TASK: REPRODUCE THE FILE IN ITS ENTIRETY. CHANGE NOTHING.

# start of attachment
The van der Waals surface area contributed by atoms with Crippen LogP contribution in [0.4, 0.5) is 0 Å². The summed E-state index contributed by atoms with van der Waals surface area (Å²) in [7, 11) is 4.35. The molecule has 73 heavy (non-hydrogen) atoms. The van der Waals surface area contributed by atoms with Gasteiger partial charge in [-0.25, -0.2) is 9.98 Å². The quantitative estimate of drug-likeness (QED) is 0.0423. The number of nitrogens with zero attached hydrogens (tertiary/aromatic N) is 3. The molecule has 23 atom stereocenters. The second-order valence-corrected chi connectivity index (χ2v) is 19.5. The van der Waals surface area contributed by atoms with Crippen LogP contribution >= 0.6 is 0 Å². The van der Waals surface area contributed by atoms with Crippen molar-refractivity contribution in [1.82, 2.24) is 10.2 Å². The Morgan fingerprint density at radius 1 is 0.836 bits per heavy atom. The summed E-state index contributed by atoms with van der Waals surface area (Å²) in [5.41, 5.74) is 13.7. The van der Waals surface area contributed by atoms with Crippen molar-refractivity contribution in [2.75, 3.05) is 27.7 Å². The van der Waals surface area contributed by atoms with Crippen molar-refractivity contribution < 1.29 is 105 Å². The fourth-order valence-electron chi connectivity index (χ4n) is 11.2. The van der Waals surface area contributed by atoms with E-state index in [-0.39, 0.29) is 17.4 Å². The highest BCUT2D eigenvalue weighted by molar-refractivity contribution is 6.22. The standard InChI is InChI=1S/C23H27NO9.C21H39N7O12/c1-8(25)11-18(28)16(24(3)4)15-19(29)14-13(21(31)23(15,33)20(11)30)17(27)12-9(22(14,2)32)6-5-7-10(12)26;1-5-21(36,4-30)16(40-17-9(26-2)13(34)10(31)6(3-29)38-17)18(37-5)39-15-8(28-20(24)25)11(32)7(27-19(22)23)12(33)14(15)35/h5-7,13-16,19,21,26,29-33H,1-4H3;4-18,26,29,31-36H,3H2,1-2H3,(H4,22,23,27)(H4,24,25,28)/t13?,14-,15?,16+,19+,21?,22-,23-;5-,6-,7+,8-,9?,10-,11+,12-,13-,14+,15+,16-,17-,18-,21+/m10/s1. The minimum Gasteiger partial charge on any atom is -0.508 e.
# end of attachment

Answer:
The van der Waals surface area contributed by atoms with Crippen LogP contribution in [0.4, 0.5) is 0 Å². The summed E-state index contributed by atoms with van der Waals surface area (Å²) in [7, 11) is 4.35. The molecule has 73 heavy (non-hydrogen) atoms. The van der Waals surface area contributed by atoms with Gasteiger partial charge in [-0.25, -0.2) is 9.98 Å². The quantitative estimate of drug-likeness (QED) is 0.0423. The number of nitrogens with zero attached hydrogens (tertiary/aromatic N) is 3. The molecule has 23 atom stereocenters. The second-order valence-corrected chi connectivity index (χ2v) is 19.5. The van der Waals surface area contributed by atoms with Crippen LogP contribution >= 0.6 is 0 Å². The van der Waals surface area contributed by atoms with Crippen molar-refractivity contribution in [1.82, 2.24) is 10.2 Å². The Morgan fingerprint density at radius 1 is 0.836 bits per heavy atom. The summed E-state index contributed by atoms with van der Waals surface area (Å²) in [5.41, 5.74) is 13.7. The van der Waals surface area contributed by atoms with Crippen molar-refractivity contribution in [2.75, 3.05) is 27.7 Å². The van der Waals surface area contributed by atoms with Crippen molar-refractivity contribution < 1.29 is 105 Å². The fourth-order valence-electron chi connectivity index (χ4n) is 11.2. The van der Waals surface area contributed by atoms with E-state index in [-0.39, 0.29) is 17.4 Å². The highest BCUT2D eigenvalue weighted by molar-refractivity contribution is 6.22. The standard InChI is InChI=1S/C23H27NO9.C21H39N7O12/c1-8(25)11-18(28)16(24(3)4)15-19(29)14-13(21(31)23(15,33)20(11)30)17(27)12-9(22(14,2)32)6-5-7-10(12)26;1-5-21(36,4-30)16(40-17-9(26-2)13(34)10(31)6(3-29)38-17)18(37-5)39-15-8(28-20(24)25)11(32)7(27-19(22)23)12(33)14(15)35/h5-7,13-16,19,21,26,29-33H,1-4H3;4-18,26,29,31-36H,3H2,1-2H3,(H4,22,23,27)(H4,24,25,28)/t13?,14-,15?,16+,19+,21?,22-,23-;5-,6-,7+,8-,9?,10-,11+,12-,13-,14+,15+,16-,17-,18-,21+/m10/s1. The minimum Gasteiger partial charge on any atom is -0.508 e.